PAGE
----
Buenos Aires Without Porteños
I realized something important among the pot smoke, dreadlocks, jugglers, mate sippers, and all the people in Parque Centenario shouting “por aja”, “por la caje”, “vos” and “sos.”
My life in Buenos Aires included few locals – few porteños. I looked at all the circles of friends in the park knowing I understood little about their lives, thoughts or culture. A disappointment, really, and the first of its kind in this long trip through Latin America where mixing with locals has always been the most memorable part of the experience.
Sure, I’ve been enjoying good company from Chileans, Peruvians, Colombians and about half the French expat community that has recently swarmed into the city, but my lack of contact with the people of Buenos Aires made me a bad traveler, a bad integrator.
The next day, I took these thoughts with me as I headed to Villa Crespo to see a German friend that lived with group of porteños. I walked into her house and found two housemates drinking wine on the terrace so I said hello, introduced myself and sat down. This action was followed by complete silence.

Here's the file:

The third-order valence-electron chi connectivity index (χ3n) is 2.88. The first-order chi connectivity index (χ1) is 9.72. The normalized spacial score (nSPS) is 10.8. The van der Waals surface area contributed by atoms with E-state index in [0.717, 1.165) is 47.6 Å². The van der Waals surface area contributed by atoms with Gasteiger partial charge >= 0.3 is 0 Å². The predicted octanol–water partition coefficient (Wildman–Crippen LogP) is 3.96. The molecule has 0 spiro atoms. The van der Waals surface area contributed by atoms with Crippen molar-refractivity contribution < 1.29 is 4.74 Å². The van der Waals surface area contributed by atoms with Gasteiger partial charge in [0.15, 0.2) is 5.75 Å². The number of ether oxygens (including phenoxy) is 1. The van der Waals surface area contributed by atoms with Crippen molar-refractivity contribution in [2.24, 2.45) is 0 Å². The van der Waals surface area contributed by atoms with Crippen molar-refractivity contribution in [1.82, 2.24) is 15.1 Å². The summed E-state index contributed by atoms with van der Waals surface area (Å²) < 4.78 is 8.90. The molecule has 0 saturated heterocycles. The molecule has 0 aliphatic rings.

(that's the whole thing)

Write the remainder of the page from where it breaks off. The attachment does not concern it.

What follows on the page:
The two guys, both with big beards and Peruvian hippie pants, looked around the terrace for about two minutes, awkwardly sipping their wine and nodding there heads between thoughts.
I figured they were waiting for me to say something so I tried to start a conversation.
“¿Cómo va la vida? ¿Cómo va el fin de semana?” I said. “How’s life? How’s your weekend going?”
One guy didn’t move, unresponsive, and the other looked at the tile flooring for while before sipping his wine and shifting his gaze towards me.
“La vida, no lo sé … y el fin de semana, no me acuerdo,” he responded slowly. “Life, I don’t know … and the weekend, I don’t remember.”
I laughed a little just to be friendly, and was then confronted with complete silence once again. I sat there for another minute looking at the two men in front of me. Their faces showed the lack of discourse was forced, unnatural, and I wanted to get out of this situation, but my friend was getting ready in the bathroom.
With few options, I tried again, and again and again. I asked questions to fill the void and they were all responded in the same manner. It was either philosophical phrases without any true meaning or nothing at all. Intellectual masturbation or the uncomfortable, cool silence of a seemingly deep concentration.
My friend eventually came out of the bathroom and was ready to go. I got up, said “Hasta luego” to the guys and walked into the street reminded of the reason I have few porteño friends here in Buenos Aires – a city of 15 million people where somehow, someway, I keep having the same non-conversation.
“I must be meeting the wrong people. I must keep trying. I must not lose faith,” I tell myself, but the faith was lost a long time ago.
Caballito, Buenos Aires - © Diego Cupolo 2012